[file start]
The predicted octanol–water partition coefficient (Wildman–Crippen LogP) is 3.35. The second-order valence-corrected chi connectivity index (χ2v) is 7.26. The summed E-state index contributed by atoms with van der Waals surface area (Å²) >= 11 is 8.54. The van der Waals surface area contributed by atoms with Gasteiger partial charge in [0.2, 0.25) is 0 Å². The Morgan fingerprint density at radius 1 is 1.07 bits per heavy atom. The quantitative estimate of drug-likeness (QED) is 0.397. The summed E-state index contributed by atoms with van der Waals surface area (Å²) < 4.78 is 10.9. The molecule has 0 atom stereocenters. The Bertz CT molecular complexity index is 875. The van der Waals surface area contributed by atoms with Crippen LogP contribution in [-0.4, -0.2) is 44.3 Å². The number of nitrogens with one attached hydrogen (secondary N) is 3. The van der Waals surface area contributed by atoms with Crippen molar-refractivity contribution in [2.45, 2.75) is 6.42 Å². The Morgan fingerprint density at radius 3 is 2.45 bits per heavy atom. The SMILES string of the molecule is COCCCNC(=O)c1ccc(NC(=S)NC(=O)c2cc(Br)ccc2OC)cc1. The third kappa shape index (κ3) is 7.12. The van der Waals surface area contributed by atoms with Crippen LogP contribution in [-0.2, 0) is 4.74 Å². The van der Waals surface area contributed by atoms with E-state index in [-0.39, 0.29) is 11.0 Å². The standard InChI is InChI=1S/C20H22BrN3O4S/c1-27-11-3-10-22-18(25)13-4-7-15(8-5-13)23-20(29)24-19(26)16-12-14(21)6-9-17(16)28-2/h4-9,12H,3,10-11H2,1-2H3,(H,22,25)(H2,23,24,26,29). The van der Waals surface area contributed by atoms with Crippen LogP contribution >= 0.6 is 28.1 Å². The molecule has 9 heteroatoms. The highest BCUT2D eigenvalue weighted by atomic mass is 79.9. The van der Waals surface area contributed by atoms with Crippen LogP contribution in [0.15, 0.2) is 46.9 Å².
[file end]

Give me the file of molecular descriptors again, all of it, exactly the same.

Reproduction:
The predicted octanol–water partition coefficient (Wildman–Crippen LogP) is 3.35. The second-order valence-corrected chi connectivity index (χ2v) is 7.26. The summed E-state index contributed by atoms with van der Waals surface area (Å²) >= 11 is 8.54. The van der Waals surface area contributed by atoms with Gasteiger partial charge in [0.2, 0.25) is 0 Å². The Morgan fingerprint density at radius 1 is 1.07 bits per heavy atom. The quantitative estimate of drug-likeness (QED) is 0.397. The summed E-state index contributed by atoms with van der Waals surface area (Å²) < 4.78 is 10.9. The molecule has 0 atom stereocenters. The Bertz CT molecular complexity index is 875. The van der Waals surface area contributed by atoms with Crippen LogP contribution in [-0.4, -0.2) is 44.3 Å². The number of nitrogens with one attached hydrogen (secondary N) is 3. The van der Waals surface area contributed by atoms with Crippen molar-refractivity contribution in [2.45, 2.75) is 6.42 Å². The Morgan fingerprint density at radius 3 is 2.45 bits per heavy atom. The SMILES string of the molecule is COCCCNC(=O)c1ccc(NC(=S)NC(=O)c2cc(Br)ccc2OC)cc1. The third kappa shape index (κ3) is 7.12. The van der Waals surface area contributed by atoms with Crippen LogP contribution in [-0.2, 0) is 4.74 Å². The van der Waals surface area contributed by atoms with E-state index in [-0.39, 0.29) is 11.0 Å². The standard InChI is InChI=1S/C20H22BrN3O4S/c1-27-11-3-10-22-18(25)13-4-7-15(8-5-13)23-20(29)24-19(26)16-12-14(21)6-9-17(16)28-2/h4-9,12H,3,10-11H2,1-2H3,(H,22,25)(H2,23,24,26,29). The van der Waals surface area contributed by atoms with Crippen LogP contribution >= 0.6 is 28.1 Å². The molecule has 9 heteroatoms. The highest BCUT2D eigenvalue weighted by atomic mass is 79.9. The van der Waals surface area contributed by atoms with Crippen LogP contribution in [0.15, 0.2) is 46.9 Å².